The Fundamental Theorems of Calculus (FTC)There are 2 parts of the Fundamental Theorem of Calculus.Part 1 of the FTC tells us that we can figure out the exact value of an indefinite integral (area under the curve) when we know the interval over which to evaluate.Part 2 (Evaluation theorem) states that if we can find an anti-derivative for the integrand, then we can evaluate the definite integral by evaluating the anti-derivative at the endpoints of the interval and subtracting.
DerivativesDerivatives in calculus, is the rate of change of a function with respect to a variable. They are a fundamental tool of calculus.Rate of Change refers to the slope of the tangent line to the graph of the function at a specific point.
What are Derivatives?
Yes! The are called "Anti-Derivatives" or "Integrals"Integrals is the reverse of a derivative and is the opposite of differential calculus. Integration can be used to find areas, volumes, central points and many useful things. But in class, we use it to find the area under the curve in most cases.In particle motion, Velocity & Acceleration have anti-derivatives. The integral of Velocity is Position. v(t) -> p(t)The integral of Acceleration is Velocity. a(t) -> v(t)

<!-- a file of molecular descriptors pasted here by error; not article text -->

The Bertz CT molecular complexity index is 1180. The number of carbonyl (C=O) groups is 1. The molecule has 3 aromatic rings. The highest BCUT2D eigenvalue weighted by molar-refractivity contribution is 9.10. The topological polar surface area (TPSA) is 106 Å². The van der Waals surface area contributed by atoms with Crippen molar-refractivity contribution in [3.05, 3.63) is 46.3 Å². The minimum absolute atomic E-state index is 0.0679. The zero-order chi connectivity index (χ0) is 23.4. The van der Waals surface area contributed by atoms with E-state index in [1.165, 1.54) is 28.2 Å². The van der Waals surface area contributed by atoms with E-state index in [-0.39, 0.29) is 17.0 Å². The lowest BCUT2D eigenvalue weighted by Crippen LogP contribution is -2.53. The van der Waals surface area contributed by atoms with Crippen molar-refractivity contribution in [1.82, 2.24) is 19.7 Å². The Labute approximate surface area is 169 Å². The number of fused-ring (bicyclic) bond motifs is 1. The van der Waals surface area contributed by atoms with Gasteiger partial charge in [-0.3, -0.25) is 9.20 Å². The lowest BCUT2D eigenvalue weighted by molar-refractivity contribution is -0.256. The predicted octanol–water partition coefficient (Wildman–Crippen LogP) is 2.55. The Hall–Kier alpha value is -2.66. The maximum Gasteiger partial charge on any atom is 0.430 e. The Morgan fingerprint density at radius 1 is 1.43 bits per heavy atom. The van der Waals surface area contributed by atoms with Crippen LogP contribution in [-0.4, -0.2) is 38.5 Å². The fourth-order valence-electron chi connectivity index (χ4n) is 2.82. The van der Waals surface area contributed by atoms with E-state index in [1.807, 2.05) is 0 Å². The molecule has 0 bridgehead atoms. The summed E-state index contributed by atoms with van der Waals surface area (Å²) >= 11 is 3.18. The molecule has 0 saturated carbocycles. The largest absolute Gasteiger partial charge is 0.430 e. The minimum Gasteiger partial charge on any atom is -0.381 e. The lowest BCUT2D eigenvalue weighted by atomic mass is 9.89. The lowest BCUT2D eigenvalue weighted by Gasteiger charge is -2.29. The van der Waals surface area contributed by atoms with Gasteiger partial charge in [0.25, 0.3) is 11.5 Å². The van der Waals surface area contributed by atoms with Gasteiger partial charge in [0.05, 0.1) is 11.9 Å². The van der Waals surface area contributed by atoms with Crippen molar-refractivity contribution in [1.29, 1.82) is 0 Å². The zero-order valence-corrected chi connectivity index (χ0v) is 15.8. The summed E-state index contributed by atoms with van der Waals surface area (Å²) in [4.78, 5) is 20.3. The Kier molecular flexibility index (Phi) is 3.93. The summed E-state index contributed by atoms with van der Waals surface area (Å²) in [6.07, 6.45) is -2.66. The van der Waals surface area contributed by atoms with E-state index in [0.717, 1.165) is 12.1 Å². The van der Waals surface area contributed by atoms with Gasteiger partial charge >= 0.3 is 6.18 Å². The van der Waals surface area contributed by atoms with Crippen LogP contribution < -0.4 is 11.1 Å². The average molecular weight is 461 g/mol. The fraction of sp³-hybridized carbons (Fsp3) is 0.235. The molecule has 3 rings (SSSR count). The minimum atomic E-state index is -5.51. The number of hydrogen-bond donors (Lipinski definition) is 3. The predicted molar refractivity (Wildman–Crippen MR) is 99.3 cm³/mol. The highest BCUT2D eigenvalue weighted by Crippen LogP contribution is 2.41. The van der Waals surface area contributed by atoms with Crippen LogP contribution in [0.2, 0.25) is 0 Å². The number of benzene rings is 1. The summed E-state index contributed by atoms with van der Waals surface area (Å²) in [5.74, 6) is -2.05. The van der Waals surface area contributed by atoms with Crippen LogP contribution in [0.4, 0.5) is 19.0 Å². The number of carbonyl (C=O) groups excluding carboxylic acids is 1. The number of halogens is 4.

Absolutely! Some Rules includes:The function f(x) must be continuous during the the interval in question. The interval must be closed, which means that both limits must be constants (real numbers only, no infinity allowed).Examples:
But wait! Isn't there an opposite of a derivative?
100%, through... "Particle Motion"!!!Through Particle motion which introduces us to conceptions of physics such as Position, Velocity, & Acceleration.Using those concepts, we can theoretically use calculus calculate how long it would take for something or someone to get from Point A to B. The particle may be a “particle,” a person, a car, or some other moving object. The position, velocity, or acceleration may be given as an equation, a graph or a table and sometimes you will be given an initial condition to work with.
ConclusionDerivatives & Integrals are a fundamental tools of calculus. As seen in these comic strip panels, It is used in many different ways to tell us the rate of change, particle motion, area of a curve, and etc. It is useful for many real world situation which is why people study it.
So you can tell how fast I'm speeding down the supermarket aisle through calculus?
Are there any theorems related to Derivatives or Anti-Derivatives?